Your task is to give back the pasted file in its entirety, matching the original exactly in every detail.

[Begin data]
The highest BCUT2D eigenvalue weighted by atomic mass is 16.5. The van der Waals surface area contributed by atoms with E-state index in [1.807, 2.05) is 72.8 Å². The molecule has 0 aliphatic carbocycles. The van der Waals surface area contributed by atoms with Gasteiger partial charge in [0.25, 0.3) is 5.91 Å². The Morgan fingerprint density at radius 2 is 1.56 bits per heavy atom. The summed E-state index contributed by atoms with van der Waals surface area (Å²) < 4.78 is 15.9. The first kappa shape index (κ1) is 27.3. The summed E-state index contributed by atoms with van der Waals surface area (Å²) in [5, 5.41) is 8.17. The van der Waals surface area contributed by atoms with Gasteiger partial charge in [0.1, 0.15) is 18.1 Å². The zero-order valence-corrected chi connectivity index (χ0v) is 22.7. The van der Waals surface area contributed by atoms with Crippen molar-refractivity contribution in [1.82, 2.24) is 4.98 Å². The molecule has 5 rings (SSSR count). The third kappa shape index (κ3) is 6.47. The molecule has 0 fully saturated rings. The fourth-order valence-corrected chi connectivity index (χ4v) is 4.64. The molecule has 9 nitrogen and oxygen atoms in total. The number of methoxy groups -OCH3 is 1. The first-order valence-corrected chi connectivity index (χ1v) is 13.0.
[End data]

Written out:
The highest BCUT2D eigenvalue weighted by atomic mass is 16.5. The van der Waals surface area contributed by atoms with E-state index in [1.807, 2.05) is 72.8 Å². The molecule has 0 aliphatic carbocycles. The van der Waals surface area contributed by atoms with Gasteiger partial charge in [0.25, 0.3) is 5.91 Å². The Morgan fingerprint density at radius 2 is 1.56 bits per heavy atom. The summed E-state index contributed by atoms with van der Waals surface area (Å²) < 4.78 is 15.9. The first kappa shape index (κ1) is 27.3. The summed E-state index contributed by atoms with van der Waals surface area (Å²) in [5, 5.41) is 8.17. The van der Waals surface area contributed by atoms with Gasteiger partial charge in [0.1, 0.15) is 18.1 Å². The zero-order valence-corrected chi connectivity index (χ0v) is 22.7. The van der Waals surface area contributed by atoms with Crippen molar-refractivity contribution in [1.82, 2.24) is 4.98 Å². The molecule has 5 rings (SSSR count). The third kappa shape index (κ3) is 6.47. The molecule has 0 fully saturated rings. The fourth-order valence-corrected chi connectivity index (χ4v) is 4.64. The molecule has 9 nitrogen and oxygen atoms in total. The number of methoxy groups -OCH3 is 1. The first-order valence-corrected chi connectivity index (χ1v) is 13.0.